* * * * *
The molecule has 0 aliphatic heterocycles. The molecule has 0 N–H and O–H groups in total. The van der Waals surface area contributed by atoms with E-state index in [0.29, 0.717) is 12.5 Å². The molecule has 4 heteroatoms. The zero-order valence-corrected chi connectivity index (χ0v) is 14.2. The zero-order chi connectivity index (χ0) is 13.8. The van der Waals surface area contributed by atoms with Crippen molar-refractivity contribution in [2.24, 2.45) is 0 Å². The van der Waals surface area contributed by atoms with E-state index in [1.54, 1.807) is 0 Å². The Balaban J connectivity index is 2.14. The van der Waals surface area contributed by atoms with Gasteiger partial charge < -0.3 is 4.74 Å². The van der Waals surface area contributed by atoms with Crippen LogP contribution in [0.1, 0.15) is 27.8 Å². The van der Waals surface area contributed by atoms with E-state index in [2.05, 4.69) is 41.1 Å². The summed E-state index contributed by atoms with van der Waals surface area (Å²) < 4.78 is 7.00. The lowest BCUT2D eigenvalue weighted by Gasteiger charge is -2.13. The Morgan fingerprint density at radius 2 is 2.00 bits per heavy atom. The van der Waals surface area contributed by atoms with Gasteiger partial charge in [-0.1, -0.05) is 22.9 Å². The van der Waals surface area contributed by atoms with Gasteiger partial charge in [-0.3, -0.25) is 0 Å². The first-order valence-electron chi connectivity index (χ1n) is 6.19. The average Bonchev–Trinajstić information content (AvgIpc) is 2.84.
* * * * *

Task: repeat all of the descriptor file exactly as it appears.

The molecule has 0 aliphatic heterocycles. The molecule has 0 N–H and O–H groups in total. The van der Waals surface area contributed by atoms with E-state index in [0.29, 0.717) is 12.5 Å². The molecule has 4 heteroatoms. The zero-order valence-corrected chi connectivity index (χ0v) is 14.2. The zero-order chi connectivity index (χ0) is 13.8. The van der Waals surface area contributed by atoms with Crippen molar-refractivity contribution in [2.24, 2.45) is 0 Å². The van der Waals surface area contributed by atoms with E-state index in [1.54, 1.807) is 0 Å². The Balaban J connectivity index is 2.14. The van der Waals surface area contributed by atoms with Gasteiger partial charge < -0.3 is 4.74 Å². The van der Waals surface area contributed by atoms with Crippen LogP contribution in [0.1, 0.15) is 27.8 Å². The van der Waals surface area contributed by atoms with E-state index in [2.05, 4.69) is 41.1 Å². The summed E-state index contributed by atoms with van der Waals surface area (Å²) < 4.78 is 7.00. The lowest BCUT2D eigenvalue weighted by Gasteiger charge is -2.13. The Morgan fingerprint density at radius 2 is 2.00 bits per heavy atom. The van der Waals surface area contributed by atoms with Gasteiger partial charge in [-0.1, -0.05) is 22.9 Å². The van der Waals surface area contributed by atoms with Gasteiger partial charge in [-0.3, -0.25) is 0 Å². The first-order valence-electron chi connectivity index (χ1n) is 6.19. The average Bonchev–Trinajstić information content (AvgIpc) is 2.84.